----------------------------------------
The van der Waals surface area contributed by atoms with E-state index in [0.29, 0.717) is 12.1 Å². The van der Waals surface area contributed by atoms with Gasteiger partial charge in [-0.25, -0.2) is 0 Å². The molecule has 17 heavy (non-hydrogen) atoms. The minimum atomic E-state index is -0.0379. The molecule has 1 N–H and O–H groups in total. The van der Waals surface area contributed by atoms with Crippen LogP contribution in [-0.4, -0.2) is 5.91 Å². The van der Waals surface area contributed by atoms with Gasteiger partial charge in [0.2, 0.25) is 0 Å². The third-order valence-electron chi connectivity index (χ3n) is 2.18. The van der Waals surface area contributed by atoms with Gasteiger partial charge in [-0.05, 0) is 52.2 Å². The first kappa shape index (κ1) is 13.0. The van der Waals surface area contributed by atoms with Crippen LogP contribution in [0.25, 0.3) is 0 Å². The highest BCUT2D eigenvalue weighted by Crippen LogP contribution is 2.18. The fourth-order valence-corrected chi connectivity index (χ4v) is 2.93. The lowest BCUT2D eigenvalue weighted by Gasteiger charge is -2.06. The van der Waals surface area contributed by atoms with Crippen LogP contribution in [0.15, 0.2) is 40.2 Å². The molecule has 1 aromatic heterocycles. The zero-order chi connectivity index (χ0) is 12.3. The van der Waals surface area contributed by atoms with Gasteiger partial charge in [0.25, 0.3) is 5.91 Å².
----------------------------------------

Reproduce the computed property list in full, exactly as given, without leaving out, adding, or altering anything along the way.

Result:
The van der Waals surface area contributed by atoms with E-state index in [0.29, 0.717) is 12.1 Å². The van der Waals surface area contributed by atoms with Gasteiger partial charge in [-0.25, -0.2) is 0 Å². The molecule has 17 heavy (non-hydrogen) atoms. The minimum atomic E-state index is -0.0379. The molecule has 1 N–H and O–H groups in total. The van der Waals surface area contributed by atoms with Crippen LogP contribution in [-0.4, -0.2) is 5.91 Å². The van der Waals surface area contributed by atoms with Gasteiger partial charge in [0.2, 0.25) is 0 Å². The third-order valence-electron chi connectivity index (χ3n) is 2.18. The van der Waals surface area contributed by atoms with Gasteiger partial charge in [-0.05, 0) is 52.2 Å². The first kappa shape index (κ1) is 13.0. The van der Waals surface area contributed by atoms with Crippen LogP contribution in [0.25, 0.3) is 0 Å². The highest BCUT2D eigenvalue weighted by Crippen LogP contribution is 2.18. The fourth-order valence-corrected chi connectivity index (χ4v) is 2.93. The lowest BCUT2D eigenvalue weighted by Gasteiger charge is -2.06. The van der Waals surface area contributed by atoms with Crippen LogP contribution in [0.15, 0.2) is 40.2 Å². The molecule has 1 aromatic heterocycles. The zero-order chi connectivity index (χ0) is 12.3. The van der Waals surface area contributed by atoms with Gasteiger partial charge in [0.25, 0.3) is 5.91 Å².